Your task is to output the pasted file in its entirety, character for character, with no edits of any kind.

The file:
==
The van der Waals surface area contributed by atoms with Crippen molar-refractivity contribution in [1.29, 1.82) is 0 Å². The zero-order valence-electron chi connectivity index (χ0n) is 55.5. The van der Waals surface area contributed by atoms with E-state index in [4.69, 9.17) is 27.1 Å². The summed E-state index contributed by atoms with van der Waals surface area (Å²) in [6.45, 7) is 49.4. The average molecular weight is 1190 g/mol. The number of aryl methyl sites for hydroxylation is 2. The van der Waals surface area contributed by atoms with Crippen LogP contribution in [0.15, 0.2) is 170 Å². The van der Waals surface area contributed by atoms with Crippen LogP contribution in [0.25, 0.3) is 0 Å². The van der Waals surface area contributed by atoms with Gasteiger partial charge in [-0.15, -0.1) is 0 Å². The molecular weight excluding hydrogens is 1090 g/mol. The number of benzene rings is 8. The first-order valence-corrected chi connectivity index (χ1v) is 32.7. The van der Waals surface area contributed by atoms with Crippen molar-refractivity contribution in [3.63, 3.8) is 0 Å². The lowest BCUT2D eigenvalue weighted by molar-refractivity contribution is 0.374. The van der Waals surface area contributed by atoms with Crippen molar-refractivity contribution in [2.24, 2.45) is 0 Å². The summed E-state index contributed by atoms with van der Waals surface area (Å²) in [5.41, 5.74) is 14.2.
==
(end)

The van der Waals surface area contributed by atoms with Crippen molar-refractivity contribution in [1.29, 1.82) is 0 Å². The zero-order valence-electron chi connectivity index (χ0n) is 55.5. The van der Waals surface area contributed by atoms with E-state index in [4.69, 9.17) is 27.1 Å². The summed E-state index contributed by atoms with van der Waals surface area (Å²) in [6.45, 7) is 49.4. The average molecular weight is 1190 g/mol. The number of aryl methyl sites for hydroxylation is 2. The van der Waals surface area contributed by atoms with Crippen LogP contribution in [0.15, 0.2) is 170 Å². The van der Waals surface area contributed by atoms with Crippen LogP contribution in [0.25, 0.3) is 0 Å². The van der Waals surface area contributed by atoms with Gasteiger partial charge in [-0.15, -0.1) is 0 Å². The molecular weight excluding hydrogens is 1090 g/mol. The number of benzene rings is 8. The first-order valence-corrected chi connectivity index (χ1v) is 32.7. The van der Waals surface area contributed by atoms with Crippen molar-refractivity contribution in [3.63, 3.8) is 0 Å². The lowest BCUT2D eigenvalue weighted by molar-refractivity contribution is 0.374. The van der Waals surface area contributed by atoms with Crippen molar-refractivity contribution in [2.24, 2.45) is 0 Å². The summed E-state index contributed by atoms with van der Waals surface area (Å²) in [5.41, 5.74) is 14.2.